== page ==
On Sept. 29, Mark Busby will return to the Waxahachie Chautauqua and at the same time return to his Ellis County roots.

On this visit home, the Ennis native and literature professor at Texas State University-San Marcos will have a new book under his belt, “John Graves, Writer,” a candid and humorous discussion of the author John Graves, Texas’ most famous nature writer.

Written with Terrell Dixon, the publishing of this book this year by University of Texas Press coincides with the 50th anniversary of John Graves’ trip down the Brazos that inspired him to write “Goodbye to a River,” his most successful book. Busby’s book gives an overview of the life and work of John Graves, called the “unofficial dean of Texas letters.” The book also scrutinizes Graves’ stature within Texas letters and also in American environmental writing. It aims to understand the 86 year-old Graves and his motivations, style and philosophy and how they relate to his major works.

Mark Busby will bring John Graves’ perspective on the Texas wind in his program at the Waxahachie Chautauqua, “Texas Wind: A Poetic Force.” He will also bring books to sign.

Busby will also highlight several other Texas writers in his Chautauqua program, including:

Waxahachie native, Jan Seale, with her poem, “Chant for Those Who Would Sleep.” Seale was born in Pilot Point, Texas, graduated from Waxahachie High School, attended Baylor University and received a bachelor’s of arts degree from the University of Louisville and a master’s of arts degree from North Texas State University. She is now a writer and teacher, living in the southern tip of Texas, just across the Rio Grande from Mexico. She is the author of a book of short stories, “Airlift;” a textbook, “The Nuts-and-Bolts Guide to Writing Your Life Story;” a book of essays, “Homeland;” nine children’s books; and six volumes of poetry, the latest, “The Wonder Is: New and Selected Poems 1974-2004.” Pre-eminent West Texas poet, Walter McDonald, especially from his collection of poems, “Whatever the Wind Delivers: Celebrating West Texas and the Near Southwest.” Dorothy Scarborough’s 1928 novel, “The Wind,” about a West Texas woman who is driven crazy by the incessant wind. It was made into a silent film.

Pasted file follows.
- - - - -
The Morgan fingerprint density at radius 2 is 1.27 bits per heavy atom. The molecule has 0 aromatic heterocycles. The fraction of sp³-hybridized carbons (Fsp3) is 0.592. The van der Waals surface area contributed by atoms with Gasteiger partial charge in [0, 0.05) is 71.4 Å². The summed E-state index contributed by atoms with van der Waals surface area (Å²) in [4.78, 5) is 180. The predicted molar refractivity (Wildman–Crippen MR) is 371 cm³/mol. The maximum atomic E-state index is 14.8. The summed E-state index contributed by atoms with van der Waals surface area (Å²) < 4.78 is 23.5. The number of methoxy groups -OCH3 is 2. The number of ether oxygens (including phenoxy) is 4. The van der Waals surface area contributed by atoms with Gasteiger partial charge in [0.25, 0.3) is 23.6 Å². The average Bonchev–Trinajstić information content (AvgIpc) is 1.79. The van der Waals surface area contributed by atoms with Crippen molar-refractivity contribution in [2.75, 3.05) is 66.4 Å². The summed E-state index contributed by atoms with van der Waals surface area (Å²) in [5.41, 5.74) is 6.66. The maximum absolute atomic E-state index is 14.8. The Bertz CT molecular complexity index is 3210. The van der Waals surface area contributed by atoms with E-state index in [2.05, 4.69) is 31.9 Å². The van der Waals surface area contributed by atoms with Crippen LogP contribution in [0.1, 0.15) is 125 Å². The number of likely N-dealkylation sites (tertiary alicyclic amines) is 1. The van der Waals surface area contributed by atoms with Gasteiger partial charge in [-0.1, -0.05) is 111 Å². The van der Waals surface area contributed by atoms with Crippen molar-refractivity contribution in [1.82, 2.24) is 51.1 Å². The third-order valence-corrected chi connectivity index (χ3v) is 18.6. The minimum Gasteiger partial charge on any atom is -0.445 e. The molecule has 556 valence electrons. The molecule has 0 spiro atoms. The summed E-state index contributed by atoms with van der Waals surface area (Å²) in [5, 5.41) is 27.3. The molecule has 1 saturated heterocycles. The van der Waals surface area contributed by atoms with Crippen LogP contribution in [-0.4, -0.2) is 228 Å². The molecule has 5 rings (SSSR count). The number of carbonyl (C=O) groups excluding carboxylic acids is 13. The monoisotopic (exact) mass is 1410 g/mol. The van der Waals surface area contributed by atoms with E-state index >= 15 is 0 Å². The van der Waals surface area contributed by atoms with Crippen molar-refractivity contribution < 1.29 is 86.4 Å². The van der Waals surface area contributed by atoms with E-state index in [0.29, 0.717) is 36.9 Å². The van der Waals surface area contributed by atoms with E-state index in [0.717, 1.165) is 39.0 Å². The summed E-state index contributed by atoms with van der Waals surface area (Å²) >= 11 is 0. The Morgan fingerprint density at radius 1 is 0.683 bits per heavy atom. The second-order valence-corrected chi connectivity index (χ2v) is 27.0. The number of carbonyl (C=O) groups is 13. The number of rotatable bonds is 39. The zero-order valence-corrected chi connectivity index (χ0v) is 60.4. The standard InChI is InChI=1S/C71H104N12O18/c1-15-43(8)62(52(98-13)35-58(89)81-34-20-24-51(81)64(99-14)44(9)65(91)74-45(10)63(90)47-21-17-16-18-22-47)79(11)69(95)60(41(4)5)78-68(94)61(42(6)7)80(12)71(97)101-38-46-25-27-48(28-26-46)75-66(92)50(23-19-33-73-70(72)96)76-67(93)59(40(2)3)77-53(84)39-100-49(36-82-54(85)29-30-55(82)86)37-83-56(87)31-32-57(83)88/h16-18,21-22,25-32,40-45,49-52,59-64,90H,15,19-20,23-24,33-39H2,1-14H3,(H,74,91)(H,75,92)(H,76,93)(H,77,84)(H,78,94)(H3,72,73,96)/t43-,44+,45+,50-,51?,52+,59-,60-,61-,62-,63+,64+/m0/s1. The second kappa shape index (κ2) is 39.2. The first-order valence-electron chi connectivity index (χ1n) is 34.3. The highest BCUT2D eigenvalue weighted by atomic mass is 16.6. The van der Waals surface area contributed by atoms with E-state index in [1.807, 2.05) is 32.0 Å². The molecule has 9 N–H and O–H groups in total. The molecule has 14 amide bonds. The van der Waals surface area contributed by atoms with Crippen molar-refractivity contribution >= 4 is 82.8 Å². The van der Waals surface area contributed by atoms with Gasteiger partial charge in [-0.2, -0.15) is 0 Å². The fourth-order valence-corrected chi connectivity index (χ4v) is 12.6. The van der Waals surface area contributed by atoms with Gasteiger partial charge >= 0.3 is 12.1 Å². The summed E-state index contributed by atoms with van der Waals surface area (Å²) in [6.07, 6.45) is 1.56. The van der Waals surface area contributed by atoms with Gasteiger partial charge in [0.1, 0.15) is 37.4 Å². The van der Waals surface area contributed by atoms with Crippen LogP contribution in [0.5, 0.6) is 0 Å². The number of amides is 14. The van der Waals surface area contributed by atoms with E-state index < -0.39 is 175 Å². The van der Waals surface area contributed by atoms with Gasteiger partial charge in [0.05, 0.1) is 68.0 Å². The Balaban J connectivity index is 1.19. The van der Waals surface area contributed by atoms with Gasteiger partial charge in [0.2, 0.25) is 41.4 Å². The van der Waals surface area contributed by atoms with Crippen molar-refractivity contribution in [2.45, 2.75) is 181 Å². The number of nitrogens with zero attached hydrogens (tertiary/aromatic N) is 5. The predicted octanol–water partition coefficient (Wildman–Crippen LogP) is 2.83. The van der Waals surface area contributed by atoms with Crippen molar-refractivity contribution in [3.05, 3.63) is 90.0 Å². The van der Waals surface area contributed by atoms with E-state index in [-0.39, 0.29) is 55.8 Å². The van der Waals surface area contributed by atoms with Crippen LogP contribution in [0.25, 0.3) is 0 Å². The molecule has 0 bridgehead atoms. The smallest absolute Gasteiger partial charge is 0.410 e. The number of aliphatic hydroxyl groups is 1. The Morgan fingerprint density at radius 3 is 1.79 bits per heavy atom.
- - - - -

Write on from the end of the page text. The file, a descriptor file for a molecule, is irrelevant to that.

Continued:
Busby will be assisted by Waxahachie Community Theatre members, who will help present the poetry and prose and give their own voices to writings about the wind.

Busby is director of the Southwest Regional Humanities Center and the Center for the Study of the Southwest at Texas State University-San Marcos, where he also serves as professor of English. He received his Ph.D. from the University of Colorado, Boulder, in 1977, and his bachelor’s of arts and master’s of arts degrees from Texas A&M University-Commerce. He has taught at Texas A&M University, Indiana University-Purdue University, the U.S. Army Adjutant General School and the University of Colorado.

Besides his recent book on John Graves, Busby is author or editor of “From Texas to the World and Back: Essays on the Journeys of Katherine Anne Porter” (2001); the novel, “Fort Benning Blues” (2001); “Larry McMurtry and the West: An Ambivalent Relationship” (1995); “New Growth/2: Short Stories of Contemporary Texas” (1993); “Ralph Ellison” (1991); and “The Frontier Experience and the American Dream” (1989).